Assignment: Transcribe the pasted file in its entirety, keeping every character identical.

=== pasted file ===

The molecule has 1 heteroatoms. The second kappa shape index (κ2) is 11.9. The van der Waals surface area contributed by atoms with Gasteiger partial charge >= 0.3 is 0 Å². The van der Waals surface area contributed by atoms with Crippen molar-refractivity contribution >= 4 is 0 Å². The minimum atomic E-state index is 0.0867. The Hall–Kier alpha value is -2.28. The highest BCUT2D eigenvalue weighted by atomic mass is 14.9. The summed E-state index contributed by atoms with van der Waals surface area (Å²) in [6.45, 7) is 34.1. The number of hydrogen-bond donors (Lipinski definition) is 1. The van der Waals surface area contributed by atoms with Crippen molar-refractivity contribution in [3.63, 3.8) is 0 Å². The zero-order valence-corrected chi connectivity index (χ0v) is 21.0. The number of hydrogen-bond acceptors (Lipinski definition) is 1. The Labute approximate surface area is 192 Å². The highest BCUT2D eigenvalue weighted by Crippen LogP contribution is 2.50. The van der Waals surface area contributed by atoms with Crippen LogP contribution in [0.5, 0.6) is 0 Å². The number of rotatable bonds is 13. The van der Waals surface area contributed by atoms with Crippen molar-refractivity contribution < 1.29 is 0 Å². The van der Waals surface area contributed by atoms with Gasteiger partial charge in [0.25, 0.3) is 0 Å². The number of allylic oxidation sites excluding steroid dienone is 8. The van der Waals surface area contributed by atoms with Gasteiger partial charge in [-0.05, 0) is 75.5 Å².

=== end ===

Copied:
The molecule has 1 heteroatoms. The second kappa shape index (κ2) is 11.9. The van der Waals surface area contributed by atoms with Gasteiger partial charge >= 0.3 is 0 Å². The van der Waals surface area contributed by atoms with Crippen molar-refractivity contribution >= 4 is 0 Å². The minimum atomic E-state index is 0.0867. The Hall–Kier alpha value is -2.28. The highest BCUT2D eigenvalue weighted by atomic mass is 14.9. The summed E-state index contributed by atoms with van der Waals surface area (Å²) in [6.45, 7) is 34.1. The number of hydrogen-bond donors (Lipinski definition) is 1. The van der Waals surface area contributed by atoms with Crippen molar-refractivity contribution in [3.63, 3.8) is 0 Å². The zero-order valence-corrected chi connectivity index (χ0v) is 21.0. The number of hydrogen-bond acceptors (Lipinski definition) is 1. The Labute approximate surface area is 192 Å². The highest BCUT2D eigenvalue weighted by Crippen LogP contribution is 2.50. The van der Waals surface area contributed by atoms with Crippen LogP contribution in [0.5, 0.6) is 0 Å². The number of rotatable bonds is 13. The van der Waals surface area contributed by atoms with Crippen molar-refractivity contribution < 1.29 is 0 Å². The van der Waals surface area contributed by atoms with Gasteiger partial charge in [0.25, 0.3) is 0 Å². The number of allylic oxidation sites excluding steroid dienone is 8. The van der Waals surface area contributed by atoms with Gasteiger partial charge in [-0.05, 0) is 75.5 Å².